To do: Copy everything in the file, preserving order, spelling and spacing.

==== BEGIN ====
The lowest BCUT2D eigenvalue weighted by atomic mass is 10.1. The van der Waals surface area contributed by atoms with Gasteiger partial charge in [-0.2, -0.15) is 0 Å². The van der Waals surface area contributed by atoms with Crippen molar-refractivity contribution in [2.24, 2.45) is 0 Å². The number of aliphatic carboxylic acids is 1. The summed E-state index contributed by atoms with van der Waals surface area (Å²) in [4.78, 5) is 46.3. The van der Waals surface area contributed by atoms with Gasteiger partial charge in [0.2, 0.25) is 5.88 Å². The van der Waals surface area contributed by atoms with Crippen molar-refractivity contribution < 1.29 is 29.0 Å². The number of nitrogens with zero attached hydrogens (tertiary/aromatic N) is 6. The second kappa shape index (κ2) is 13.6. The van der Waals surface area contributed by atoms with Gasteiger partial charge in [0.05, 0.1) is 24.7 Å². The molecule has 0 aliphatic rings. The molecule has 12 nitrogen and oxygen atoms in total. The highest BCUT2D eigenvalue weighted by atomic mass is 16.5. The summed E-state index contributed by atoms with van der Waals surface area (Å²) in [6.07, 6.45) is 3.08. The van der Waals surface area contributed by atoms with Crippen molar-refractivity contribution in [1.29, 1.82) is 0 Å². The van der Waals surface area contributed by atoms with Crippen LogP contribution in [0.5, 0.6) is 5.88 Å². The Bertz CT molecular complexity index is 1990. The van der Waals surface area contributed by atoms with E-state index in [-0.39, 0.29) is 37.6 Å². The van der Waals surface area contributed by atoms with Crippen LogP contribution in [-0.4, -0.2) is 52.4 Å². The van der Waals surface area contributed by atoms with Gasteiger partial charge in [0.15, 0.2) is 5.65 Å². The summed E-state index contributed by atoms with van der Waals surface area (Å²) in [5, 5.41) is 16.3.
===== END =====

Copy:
The lowest BCUT2D eigenvalue weighted by atomic mass is 10.1. The van der Waals surface area contributed by atoms with Gasteiger partial charge in [-0.2, -0.15) is 0 Å². The van der Waals surface area contributed by atoms with Crippen molar-refractivity contribution in [2.24, 2.45) is 0 Å². The number of aliphatic carboxylic acids is 1. The summed E-state index contributed by atoms with van der Waals surface area (Å²) in [4.78, 5) is 46.3. The van der Waals surface area contributed by atoms with Gasteiger partial charge in [0.2, 0.25) is 5.88 Å². The van der Waals surface area contributed by atoms with Crippen molar-refractivity contribution < 1.29 is 29.0 Å². The number of nitrogens with zero attached hydrogens (tertiary/aromatic N) is 6. The second kappa shape index (κ2) is 13.6. The van der Waals surface area contributed by atoms with Gasteiger partial charge in [0.05, 0.1) is 24.7 Å². The molecule has 0 aliphatic rings. The molecule has 12 nitrogen and oxygen atoms in total. The highest BCUT2D eigenvalue weighted by atomic mass is 16.5. The summed E-state index contributed by atoms with van der Waals surface area (Å²) in [6.07, 6.45) is 3.08. The van der Waals surface area contributed by atoms with Crippen molar-refractivity contribution in [1.29, 1.82) is 0 Å². The van der Waals surface area contributed by atoms with Crippen LogP contribution in [0.5, 0.6) is 5.88 Å². The Bertz CT molecular complexity index is 1990. The van der Waals surface area contributed by atoms with E-state index in [-0.39, 0.29) is 37.6 Å². The van der Waals surface area contributed by atoms with Crippen LogP contribution in [-0.4, -0.2) is 52.4 Å². The van der Waals surface area contributed by atoms with Gasteiger partial charge in [0.15, 0.2) is 5.65 Å². The summed E-state index contributed by atoms with van der Waals surface area (Å²) in [5, 5.41) is 16.3.